The way in which fans approach the support they give to their team has always been fascinating to me. The beautiful game brings out a host of different emotions for everybody. Whether that’s hurling a tonne of abuse at your team thinking it’ll motivate them into success, or lending your support at any given opportunity to spur your team on into scoring that goal you so desperately need - it’s often hard to not get carried away.
Support from fans is something that changes from club to country and in England i’d go as far as to say we’re a tame bunch. We’re often so subtle that in International games, England fans rely on the famous brass brand to kick off a rendition of The Great Escape, which then dies a death after fans realise they’ve been clapping for ten minutes and their hands are sore. It goes to the extremes in some leagues across the world, with teams having to play matches behind closed doors due to fans being too raucous. In the English leagues though, fans are often silent until something happens that’s worth shouting about, and even then it’s a mix of people either heckling their team or applauding them. But despite all of this, all clubs share one thing in common and that’s singing the songs that relate to their club.
I’m not in a position to argue who invented singing at football matches, but one place that has had a strong influence throughout history for both music and football, is Liverpool. With the famous Kop wall blasting out a plethora of songs throughout a game, it’s both intimidating to the opposition and the visiting fans; especially as Liverpool hold the record for the loudest fans in the country.
Going back to where it all started, In 1962, Liverpool emerged into the top flight after being in the second division for a lengthy 8 years. Two years on, In 1964, the Beatles take the world by storm and Merseybeat becomes a household genre that swept the nation. That same year Liverpool take the title. The first ever Match of the Day, sees Liverpool take on Arsenal, a clip I’m sure most of us have viewed endless times on Youtube. 10,000 plus Liverpool fans in Beatles attire swaying back and forth belting out “She Loves You Yeah Yeah Yeah”.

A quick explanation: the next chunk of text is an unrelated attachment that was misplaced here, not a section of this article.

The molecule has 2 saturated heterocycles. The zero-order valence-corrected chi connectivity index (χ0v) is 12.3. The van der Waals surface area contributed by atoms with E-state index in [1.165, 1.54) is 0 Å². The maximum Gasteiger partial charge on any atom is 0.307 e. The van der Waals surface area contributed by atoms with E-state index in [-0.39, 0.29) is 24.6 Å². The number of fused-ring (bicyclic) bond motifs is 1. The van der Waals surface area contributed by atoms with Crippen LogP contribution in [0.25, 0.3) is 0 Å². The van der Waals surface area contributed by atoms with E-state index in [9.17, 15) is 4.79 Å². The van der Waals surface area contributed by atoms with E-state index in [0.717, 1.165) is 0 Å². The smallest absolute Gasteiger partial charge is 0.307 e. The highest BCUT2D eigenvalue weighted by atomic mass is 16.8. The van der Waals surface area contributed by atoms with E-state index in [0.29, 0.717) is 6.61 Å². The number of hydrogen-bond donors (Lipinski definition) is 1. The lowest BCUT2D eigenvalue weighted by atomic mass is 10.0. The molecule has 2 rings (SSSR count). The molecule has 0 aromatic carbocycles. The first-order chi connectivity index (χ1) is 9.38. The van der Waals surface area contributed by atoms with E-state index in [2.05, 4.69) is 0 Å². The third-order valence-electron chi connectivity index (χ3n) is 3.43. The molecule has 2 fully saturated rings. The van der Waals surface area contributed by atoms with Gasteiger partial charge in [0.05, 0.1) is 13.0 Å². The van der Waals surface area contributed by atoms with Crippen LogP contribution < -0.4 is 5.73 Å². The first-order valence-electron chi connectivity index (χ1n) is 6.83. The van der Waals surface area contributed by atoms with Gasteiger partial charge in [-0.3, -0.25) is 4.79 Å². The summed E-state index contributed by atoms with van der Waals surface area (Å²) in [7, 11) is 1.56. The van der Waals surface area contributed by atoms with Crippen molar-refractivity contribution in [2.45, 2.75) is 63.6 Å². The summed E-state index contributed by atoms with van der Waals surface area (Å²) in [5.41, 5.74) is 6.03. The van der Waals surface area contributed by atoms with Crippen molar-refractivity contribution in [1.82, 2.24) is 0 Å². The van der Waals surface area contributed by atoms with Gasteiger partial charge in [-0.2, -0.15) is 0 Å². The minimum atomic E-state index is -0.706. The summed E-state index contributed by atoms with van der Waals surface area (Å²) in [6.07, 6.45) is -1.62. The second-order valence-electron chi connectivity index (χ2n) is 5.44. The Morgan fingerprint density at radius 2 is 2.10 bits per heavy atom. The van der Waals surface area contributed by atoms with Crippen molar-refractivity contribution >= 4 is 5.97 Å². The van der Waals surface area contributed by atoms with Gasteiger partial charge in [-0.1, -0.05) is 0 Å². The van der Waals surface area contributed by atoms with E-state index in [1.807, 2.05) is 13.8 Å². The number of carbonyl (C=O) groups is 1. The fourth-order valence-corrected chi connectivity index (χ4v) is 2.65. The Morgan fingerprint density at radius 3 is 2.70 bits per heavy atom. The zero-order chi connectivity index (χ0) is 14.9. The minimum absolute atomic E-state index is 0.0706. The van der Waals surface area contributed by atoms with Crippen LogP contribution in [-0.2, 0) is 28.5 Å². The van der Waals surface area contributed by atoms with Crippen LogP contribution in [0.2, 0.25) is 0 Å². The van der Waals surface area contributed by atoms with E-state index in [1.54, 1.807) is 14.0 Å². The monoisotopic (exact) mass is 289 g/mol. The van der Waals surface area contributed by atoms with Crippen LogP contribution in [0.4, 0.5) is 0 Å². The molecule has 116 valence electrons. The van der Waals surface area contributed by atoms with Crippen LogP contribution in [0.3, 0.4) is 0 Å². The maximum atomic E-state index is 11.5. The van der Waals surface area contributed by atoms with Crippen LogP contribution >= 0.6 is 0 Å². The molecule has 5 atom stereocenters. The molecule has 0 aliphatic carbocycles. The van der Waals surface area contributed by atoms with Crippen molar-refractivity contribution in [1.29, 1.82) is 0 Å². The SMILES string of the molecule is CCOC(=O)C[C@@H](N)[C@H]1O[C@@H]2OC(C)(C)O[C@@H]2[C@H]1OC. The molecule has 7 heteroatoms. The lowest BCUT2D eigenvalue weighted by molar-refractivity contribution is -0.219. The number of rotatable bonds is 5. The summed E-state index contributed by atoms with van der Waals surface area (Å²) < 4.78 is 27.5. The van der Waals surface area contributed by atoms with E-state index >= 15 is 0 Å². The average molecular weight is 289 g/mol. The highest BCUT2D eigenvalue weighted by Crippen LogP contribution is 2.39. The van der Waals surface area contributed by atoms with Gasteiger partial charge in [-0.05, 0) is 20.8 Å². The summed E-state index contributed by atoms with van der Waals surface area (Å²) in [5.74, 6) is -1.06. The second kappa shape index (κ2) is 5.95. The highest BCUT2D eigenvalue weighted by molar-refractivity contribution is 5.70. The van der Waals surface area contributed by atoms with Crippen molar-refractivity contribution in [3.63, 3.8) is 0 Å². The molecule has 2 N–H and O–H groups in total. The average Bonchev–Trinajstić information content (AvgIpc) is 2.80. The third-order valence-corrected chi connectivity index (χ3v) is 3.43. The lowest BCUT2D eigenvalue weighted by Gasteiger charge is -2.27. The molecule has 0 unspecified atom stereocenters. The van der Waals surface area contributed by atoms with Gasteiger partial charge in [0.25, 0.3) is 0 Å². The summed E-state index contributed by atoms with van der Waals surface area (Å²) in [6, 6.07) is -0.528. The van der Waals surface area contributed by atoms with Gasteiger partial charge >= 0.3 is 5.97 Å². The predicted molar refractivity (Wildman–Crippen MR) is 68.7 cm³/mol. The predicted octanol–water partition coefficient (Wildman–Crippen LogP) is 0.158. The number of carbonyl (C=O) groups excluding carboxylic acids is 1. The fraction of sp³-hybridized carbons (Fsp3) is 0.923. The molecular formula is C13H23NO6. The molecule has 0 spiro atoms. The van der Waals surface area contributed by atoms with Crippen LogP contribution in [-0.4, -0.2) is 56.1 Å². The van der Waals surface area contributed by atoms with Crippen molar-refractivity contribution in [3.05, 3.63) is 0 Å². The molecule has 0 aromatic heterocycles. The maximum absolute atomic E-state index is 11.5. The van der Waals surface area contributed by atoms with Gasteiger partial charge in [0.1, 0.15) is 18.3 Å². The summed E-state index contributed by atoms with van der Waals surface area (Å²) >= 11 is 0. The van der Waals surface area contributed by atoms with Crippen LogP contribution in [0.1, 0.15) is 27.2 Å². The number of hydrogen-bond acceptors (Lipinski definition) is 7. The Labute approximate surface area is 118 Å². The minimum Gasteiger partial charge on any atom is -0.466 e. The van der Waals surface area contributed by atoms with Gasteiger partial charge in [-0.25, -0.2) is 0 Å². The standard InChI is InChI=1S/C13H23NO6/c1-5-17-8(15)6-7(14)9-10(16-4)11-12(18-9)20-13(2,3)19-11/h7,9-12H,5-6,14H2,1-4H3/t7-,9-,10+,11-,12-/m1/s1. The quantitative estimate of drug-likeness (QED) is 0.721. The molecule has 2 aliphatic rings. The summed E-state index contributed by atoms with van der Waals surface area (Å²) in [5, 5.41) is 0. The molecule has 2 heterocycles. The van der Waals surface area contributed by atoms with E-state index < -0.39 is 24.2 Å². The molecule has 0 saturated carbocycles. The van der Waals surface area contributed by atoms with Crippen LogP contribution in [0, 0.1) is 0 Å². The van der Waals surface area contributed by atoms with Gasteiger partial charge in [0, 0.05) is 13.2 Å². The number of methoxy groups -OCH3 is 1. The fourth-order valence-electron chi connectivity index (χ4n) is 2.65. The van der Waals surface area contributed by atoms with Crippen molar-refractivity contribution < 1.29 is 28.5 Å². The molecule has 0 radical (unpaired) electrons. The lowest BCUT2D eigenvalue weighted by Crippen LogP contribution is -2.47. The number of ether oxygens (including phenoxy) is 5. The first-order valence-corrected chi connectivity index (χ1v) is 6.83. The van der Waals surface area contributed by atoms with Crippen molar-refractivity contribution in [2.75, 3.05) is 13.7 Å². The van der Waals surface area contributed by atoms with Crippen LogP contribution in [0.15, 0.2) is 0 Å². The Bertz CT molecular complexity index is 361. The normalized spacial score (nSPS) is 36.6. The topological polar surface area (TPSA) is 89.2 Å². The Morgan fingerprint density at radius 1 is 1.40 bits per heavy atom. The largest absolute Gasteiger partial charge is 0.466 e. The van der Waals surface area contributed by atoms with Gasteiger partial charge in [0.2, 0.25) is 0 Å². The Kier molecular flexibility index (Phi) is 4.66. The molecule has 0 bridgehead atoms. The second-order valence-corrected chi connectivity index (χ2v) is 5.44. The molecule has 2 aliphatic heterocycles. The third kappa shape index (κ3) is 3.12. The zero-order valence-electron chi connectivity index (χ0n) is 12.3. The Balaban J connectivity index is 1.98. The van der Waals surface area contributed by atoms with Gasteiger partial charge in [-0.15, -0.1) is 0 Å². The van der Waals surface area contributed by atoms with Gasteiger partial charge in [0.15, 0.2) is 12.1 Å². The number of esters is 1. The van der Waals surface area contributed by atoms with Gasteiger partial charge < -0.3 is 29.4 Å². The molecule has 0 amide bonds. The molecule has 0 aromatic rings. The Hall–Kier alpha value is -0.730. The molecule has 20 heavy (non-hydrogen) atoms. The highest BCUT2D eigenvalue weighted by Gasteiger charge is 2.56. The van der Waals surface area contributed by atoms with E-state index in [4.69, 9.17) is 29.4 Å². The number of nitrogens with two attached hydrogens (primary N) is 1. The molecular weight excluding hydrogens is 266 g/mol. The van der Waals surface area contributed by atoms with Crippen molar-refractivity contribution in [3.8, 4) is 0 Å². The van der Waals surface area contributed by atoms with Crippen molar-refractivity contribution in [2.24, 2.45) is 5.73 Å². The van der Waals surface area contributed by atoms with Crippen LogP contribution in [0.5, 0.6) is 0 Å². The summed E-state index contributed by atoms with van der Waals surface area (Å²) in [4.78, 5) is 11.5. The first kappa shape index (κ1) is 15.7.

But before this, In the early 60’s, the tannoy at Anfield would play the top ten chart tunes before the game and at half time. Fans would often be heard singing the number one song of the day. With Merseybeat in full swing, It was Gerry & The Pacemakers who had formed in 1959 and enjoyed two number ones in 1963. They released ‘You'll Never Walk Alone’ in October of the same year, which then became a song that stuck with the Liverpool fans. It was in 1965 when well known Scottish footballer and highly respected Liverpool manager, Bill Shankly, sat down to record an episode of BBC 4’s long lasting show, Desert Island Discs. His song choice then, is now arguably one of the most famous football anthems ever. It is still proudly echoed at Anfield to this day.